If a friend or family member is addicted to drugs or alcohol, they need support from family and friends, and it’s very important for them to seek treatment. However, it is just as important for you as a friend or family member to seek counselling as well. This may seem strange as you are not the one who is addicted, but the reality is that addiction does not just affect that friend or family member. Furthermore, by understanding and supporting the addict in your life, you can increase his or her chances of becoming drug free.
Having a friend or family member who is addicted to drugs or alcohol can be remarkably stressful. Many people try to ignore it, hoping the problem will go away, but of course it doesn’t. Living in a state of denial can actually cause more problems for you and your family, not to mention the drug addict or alcoholic in your life. For the sake of your loved one, and for the sake of yourself and your family, it’s important for the addict to get help now.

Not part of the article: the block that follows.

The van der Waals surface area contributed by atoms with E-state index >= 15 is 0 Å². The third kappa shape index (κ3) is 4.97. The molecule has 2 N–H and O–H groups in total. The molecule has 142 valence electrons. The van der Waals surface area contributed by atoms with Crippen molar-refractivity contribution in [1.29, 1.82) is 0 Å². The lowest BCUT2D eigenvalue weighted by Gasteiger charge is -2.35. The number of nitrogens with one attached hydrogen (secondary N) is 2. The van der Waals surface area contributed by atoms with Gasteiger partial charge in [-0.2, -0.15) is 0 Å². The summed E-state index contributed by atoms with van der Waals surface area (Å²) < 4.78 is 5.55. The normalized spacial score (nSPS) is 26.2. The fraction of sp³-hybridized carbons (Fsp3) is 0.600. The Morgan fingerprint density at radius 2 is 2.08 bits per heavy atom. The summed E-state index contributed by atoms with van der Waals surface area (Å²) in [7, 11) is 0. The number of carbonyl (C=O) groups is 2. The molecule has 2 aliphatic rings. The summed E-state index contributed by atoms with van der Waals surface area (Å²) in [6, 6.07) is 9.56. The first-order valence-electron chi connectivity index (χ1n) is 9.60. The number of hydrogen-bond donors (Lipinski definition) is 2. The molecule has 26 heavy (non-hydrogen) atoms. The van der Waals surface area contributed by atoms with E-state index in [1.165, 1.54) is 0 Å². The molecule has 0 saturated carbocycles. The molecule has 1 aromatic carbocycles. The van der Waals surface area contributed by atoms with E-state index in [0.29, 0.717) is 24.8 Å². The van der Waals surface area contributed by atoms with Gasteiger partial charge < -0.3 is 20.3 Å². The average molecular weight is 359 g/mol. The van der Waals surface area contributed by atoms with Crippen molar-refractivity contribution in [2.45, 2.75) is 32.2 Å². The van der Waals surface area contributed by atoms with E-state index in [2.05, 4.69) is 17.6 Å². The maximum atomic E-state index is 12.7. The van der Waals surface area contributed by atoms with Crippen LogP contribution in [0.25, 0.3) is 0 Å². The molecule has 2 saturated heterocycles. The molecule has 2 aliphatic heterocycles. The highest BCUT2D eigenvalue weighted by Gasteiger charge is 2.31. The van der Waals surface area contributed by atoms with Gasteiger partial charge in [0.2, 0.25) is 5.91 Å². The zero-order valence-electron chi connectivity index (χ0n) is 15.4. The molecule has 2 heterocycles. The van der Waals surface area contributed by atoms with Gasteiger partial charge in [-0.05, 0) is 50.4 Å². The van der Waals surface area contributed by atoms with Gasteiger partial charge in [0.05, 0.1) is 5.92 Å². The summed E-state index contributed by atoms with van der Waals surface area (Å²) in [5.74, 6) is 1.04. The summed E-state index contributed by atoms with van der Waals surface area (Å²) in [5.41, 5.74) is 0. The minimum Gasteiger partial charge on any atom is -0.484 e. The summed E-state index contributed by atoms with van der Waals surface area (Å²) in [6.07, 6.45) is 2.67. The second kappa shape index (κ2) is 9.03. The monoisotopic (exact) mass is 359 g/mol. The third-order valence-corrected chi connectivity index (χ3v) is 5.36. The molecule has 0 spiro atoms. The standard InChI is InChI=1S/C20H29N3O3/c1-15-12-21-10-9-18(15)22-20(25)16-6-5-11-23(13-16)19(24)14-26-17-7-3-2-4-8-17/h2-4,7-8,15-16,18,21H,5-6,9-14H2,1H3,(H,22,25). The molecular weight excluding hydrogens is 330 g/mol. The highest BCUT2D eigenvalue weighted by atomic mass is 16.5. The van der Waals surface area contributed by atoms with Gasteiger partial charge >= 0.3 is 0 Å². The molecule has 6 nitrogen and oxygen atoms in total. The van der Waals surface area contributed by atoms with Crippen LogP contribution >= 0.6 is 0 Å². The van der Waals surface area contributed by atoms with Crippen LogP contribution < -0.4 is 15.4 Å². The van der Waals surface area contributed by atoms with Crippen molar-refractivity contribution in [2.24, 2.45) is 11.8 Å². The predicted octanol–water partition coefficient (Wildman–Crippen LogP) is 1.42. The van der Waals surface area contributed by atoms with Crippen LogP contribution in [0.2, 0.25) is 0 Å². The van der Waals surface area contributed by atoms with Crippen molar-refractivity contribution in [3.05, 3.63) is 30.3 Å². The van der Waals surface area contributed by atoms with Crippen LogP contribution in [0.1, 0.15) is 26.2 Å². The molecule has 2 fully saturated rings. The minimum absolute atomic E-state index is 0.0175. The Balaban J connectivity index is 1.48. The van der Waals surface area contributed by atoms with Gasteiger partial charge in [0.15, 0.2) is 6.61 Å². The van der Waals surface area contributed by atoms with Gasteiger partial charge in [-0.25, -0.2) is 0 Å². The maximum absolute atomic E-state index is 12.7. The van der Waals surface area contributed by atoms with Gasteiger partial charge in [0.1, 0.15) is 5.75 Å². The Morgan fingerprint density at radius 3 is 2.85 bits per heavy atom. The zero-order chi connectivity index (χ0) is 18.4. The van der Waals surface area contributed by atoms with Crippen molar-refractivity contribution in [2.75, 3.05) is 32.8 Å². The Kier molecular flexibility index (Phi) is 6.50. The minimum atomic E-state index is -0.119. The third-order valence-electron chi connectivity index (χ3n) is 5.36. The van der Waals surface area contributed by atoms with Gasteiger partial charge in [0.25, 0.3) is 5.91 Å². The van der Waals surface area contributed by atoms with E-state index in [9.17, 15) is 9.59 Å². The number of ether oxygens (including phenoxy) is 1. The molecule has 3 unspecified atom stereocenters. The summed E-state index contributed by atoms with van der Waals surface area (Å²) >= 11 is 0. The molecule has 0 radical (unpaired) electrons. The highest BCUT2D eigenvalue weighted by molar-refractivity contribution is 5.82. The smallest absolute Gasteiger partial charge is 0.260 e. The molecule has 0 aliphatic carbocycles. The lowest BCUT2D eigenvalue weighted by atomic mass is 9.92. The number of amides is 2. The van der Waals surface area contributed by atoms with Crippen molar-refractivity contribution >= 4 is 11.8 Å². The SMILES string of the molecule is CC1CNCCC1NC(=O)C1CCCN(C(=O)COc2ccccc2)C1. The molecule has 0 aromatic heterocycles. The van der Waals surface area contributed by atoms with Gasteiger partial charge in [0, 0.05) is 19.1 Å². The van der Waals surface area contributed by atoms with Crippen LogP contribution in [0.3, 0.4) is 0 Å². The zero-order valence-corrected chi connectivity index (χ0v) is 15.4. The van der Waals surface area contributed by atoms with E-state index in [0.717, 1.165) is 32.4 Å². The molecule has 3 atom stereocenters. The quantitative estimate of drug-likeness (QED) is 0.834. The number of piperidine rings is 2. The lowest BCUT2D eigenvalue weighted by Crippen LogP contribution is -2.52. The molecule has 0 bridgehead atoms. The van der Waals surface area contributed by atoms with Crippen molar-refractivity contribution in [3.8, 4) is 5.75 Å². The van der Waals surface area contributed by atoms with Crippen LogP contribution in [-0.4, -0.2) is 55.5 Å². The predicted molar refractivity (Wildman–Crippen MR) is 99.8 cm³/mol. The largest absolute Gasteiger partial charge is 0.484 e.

If you haven’t talked to someone and sought help, now is the time to do so. You can find a qualified counselor with the National Council on Alcoholism and Drug Dependence, Inc. who can assess your situation and make recommendations.
Besides getting advice from professionals on how to address the problem, you will need to learn all you can about addiction, especially the type of addiction your friend or family member is suffering from. When your loved one is sober, talk rationally with him or her about the addiction and express your concern over it. Offer your support for them to get treated. It won’t be easy by any stretch, but if you can still show your love and friendship for them, it goes further than being angry and confrontational.
The addict may be angry, be in denial, or may give you a load of excuses. Expect this and also expect to have specific instances of his or her behavior that has cost your suspicion and your concern that they are addicted.
There are several things you should not do and that is lecture him or her were preached to him or her. Don’t try to make them feel guilty because this will simply cause them to use drugs or alcohol to escape the feelings. At the same time, don’t argue with them while they are high — they aren’t in the position to comprehend what you are saying. Don’t make excuses for their behavior or lie about it, and don’t take responsibility for things that they should be responsible for. Lastly don’t be an enabler. Joining them in their habit or enabling them to continue their addiction in front of you just makes it worse.